Fred Gets Dressed – Pride Month PPBF

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Title: Fred Gets Dressed

Author & Illustrator: Peter Brown

Publisher: Little Brown, 2021

Ages: 5-8

Format/Genre: fiction

Themes: nakedness, getting dressed, nonconformity, dressing up, unconditional love, playacting,


Fred is naked!

© Peter Brown


Fred likes to run around the house nekkid. That’s pretty much the most freeing feeling in the world to him (and to many of is when were little). With mom and dad totally aware of his lack of attire, he traipses from room to room until he ends up in his parent’s bedroom. There he views a ton of grown-up clothes. First he tries on his dad’s clothes but finds they swamp him. Then he tries Mom’s clothes. He discovers one of her shirts can be worn as a dress. A pretty dress though needs some extras, right? Like jewelry and makeup. When he’s discovered by his parents, readers will cheer that instead of getting a telling-off, his parents (and the dog) simply join in the fun.

Why I like this Book:

Can you believe that last month a Kansas library tried to get this book banned?! This was Peter Brown’s response:

“But given the political climate of America these days, I figured it was only a matter of time,” Brown said. “The woman trying to ban ‘Fred Gets Dressed’ has the right to keep her children from reading the book, but controlling what other people can read? That’s downright un-American,” Brown said. “I think everyone needs to lighten up, and let children be whoever they’re going to be, and let them read what they want to read. Everything is going to be fine.. Oh, and if a pair of naked buns doesn’t make this woman laugh, or at least smile, then she clearly has no sense of humor, and I have to seriously question her qualifications for judging children’s books.” (Kansas Reflector)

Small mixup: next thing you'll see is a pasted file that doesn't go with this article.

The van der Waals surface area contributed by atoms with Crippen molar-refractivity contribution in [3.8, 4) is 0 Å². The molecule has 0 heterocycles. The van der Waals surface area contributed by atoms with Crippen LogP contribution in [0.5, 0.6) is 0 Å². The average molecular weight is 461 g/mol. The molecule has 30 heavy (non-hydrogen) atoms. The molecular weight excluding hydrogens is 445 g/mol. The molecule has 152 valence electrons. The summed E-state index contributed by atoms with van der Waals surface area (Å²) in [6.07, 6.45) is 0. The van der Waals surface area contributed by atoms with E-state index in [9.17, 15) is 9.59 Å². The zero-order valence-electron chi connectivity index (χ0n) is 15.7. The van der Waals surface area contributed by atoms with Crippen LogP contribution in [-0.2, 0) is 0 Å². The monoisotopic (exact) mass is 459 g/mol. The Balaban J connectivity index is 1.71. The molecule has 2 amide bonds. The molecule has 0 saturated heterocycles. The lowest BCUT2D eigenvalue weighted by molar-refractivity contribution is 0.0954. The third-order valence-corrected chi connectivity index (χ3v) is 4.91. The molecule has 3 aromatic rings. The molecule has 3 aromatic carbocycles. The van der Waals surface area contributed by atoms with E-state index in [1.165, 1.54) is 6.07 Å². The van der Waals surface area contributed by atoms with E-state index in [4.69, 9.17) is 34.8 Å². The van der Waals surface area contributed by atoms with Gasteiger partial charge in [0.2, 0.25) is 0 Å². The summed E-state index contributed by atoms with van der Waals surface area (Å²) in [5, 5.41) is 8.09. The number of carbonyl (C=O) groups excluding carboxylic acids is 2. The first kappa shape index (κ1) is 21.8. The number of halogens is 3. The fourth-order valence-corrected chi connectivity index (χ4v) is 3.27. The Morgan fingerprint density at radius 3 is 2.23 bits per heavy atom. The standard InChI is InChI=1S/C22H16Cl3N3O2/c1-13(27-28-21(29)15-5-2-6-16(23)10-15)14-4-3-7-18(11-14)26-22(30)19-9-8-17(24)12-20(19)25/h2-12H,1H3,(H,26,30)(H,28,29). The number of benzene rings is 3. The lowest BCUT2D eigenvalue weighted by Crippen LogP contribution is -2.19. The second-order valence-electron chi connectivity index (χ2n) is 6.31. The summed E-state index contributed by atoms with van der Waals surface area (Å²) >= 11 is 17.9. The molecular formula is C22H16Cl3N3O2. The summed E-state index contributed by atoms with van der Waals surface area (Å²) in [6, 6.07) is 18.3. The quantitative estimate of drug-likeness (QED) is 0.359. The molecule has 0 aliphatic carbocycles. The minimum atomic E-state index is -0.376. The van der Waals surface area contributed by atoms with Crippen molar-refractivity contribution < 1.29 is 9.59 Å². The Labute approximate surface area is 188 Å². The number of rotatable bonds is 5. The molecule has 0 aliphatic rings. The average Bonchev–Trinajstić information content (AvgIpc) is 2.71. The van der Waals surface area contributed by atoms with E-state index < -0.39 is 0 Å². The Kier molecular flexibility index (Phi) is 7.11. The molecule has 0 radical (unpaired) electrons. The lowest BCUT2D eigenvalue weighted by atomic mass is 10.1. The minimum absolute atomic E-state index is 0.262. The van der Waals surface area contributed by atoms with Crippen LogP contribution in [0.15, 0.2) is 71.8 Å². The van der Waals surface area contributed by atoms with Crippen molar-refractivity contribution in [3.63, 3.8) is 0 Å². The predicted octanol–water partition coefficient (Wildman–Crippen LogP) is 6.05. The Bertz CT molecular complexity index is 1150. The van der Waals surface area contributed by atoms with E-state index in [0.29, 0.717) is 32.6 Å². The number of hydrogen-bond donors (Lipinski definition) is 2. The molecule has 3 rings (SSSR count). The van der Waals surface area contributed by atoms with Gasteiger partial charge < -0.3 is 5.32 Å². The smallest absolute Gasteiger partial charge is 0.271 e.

In interviews, Peter has said that the book is actually a tribute to his mom. “One afternoon, I got into her makeup drawer and began playing around with all the different cases and tubes and brushes, and when she found me I had makeup smeared across my face. My mom’s reaction was typical for her; with zero judgment whatsoever, she simply cleaned off my face and demonstrated how she put on her makeup. I followed along, and put makeup on myself, and we had a great time together. Looking back now, I realize that her parenting-style was ahead of its time…”

While some of the nay-sayers and many other readers have focused on this book being about a trans kid, to be honest I didn’t read it this way, but one of the great things about books is every reader will find their own interpretation. For me, the book focuses on two timeless kid activities: running around naked and dressing up (especially in grown-up clothes irrespective of gender). Kids love to explore and experiment.

I love the moment when Fred’s expression shows how he wonders if the lipstick and dress are going to get him into trouble. Every kid knows that feeling, and many will know that relief when the adults understand and accept, if not join in too. This is a simple romp about childhood self-expression and parental unconditional love, with maybe a sideways glance at how any gender norms here is just irrelevant.


Have a big ole dress-up session with nothing out of bounds!

Each week a group of bloggers reviews picture books we feel would make great educational reads. To help teachers, caregivers and parents, we have included resources and/or activities with each of our reviews. A complete list of the thousands of books we have reviewed can be found sorted alphabetically and by topics, here on Susanna Leonard Hill’s website.

This entry was posted in Book recommendation, children's books, Children's literature, LGBTQIA, Perfect Picture Book Friday, Pride Month and tagged , , , , , , . Bookmark the permalink.

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